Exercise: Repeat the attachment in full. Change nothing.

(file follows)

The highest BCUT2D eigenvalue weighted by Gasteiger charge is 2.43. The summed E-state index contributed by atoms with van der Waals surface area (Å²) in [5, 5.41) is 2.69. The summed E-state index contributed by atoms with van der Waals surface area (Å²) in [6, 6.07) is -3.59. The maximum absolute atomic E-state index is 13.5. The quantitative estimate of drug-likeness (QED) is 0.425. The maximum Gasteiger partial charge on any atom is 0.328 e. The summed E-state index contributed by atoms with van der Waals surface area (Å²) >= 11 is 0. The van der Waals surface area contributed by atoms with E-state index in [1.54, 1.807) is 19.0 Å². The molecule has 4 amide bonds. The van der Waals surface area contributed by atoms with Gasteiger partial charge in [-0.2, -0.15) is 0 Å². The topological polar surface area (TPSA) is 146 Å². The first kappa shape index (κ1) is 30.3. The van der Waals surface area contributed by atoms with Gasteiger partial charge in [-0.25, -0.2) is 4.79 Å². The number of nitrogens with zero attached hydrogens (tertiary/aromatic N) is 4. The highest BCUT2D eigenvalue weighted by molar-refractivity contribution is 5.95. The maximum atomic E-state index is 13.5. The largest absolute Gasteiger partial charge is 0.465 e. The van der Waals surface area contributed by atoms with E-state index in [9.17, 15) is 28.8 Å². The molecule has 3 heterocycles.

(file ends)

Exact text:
The highest BCUT2D eigenvalue weighted by Gasteiger charge is 2.43. The summed E-state index contributed by atoms with van der Waals surface area (Å²) in [5, 5.41) is 2.69. The summed E-state index contributed by atoms with van der Waals surface area (Å²) in [6, 6.07) is -3.59. The maximum absolute atomic E-state index is 13.5. The quantitative estimate of drug-likeness (QED) is 0.425. The maximum Gasteiger partial charge on any atom is 0.328 e. The summed E-state index contributed by atoms with van der Waals surface area (Å²) >= 11 is 0. The van der Waals surface area contributed by atoms with E-state index in [1.54, 1.807) is 19.0 Å². The molecule has 4 amide bonds. The van der Waals surface area contributed by atoms with Gasteiger partial charge in [-0.2, -0.15) is 0 Å². The topological polar surface area (TPSA) is 146 Å². The first kappa shape index (κ1) is 30.3. The van der Waals surface area contributed by atoms with Gasteiger partial charge in [-0.25, -0.2) is 4.79 Å². The number of nitrogens with zero attached hydrogens (tertiary/aromatic N) is 4. The highest BCUT2D eigenvalue weighted by molar-refractivity contribution is 5.95. The maximum atomic E-state index is 13.5. The largest absolute Gasteiger partial charge is 0.465 e. The van der Waals surface area contributed by atoms with E-state index in [9.17, 15) is 28.8 Å². The molecule has 3 heterocycles.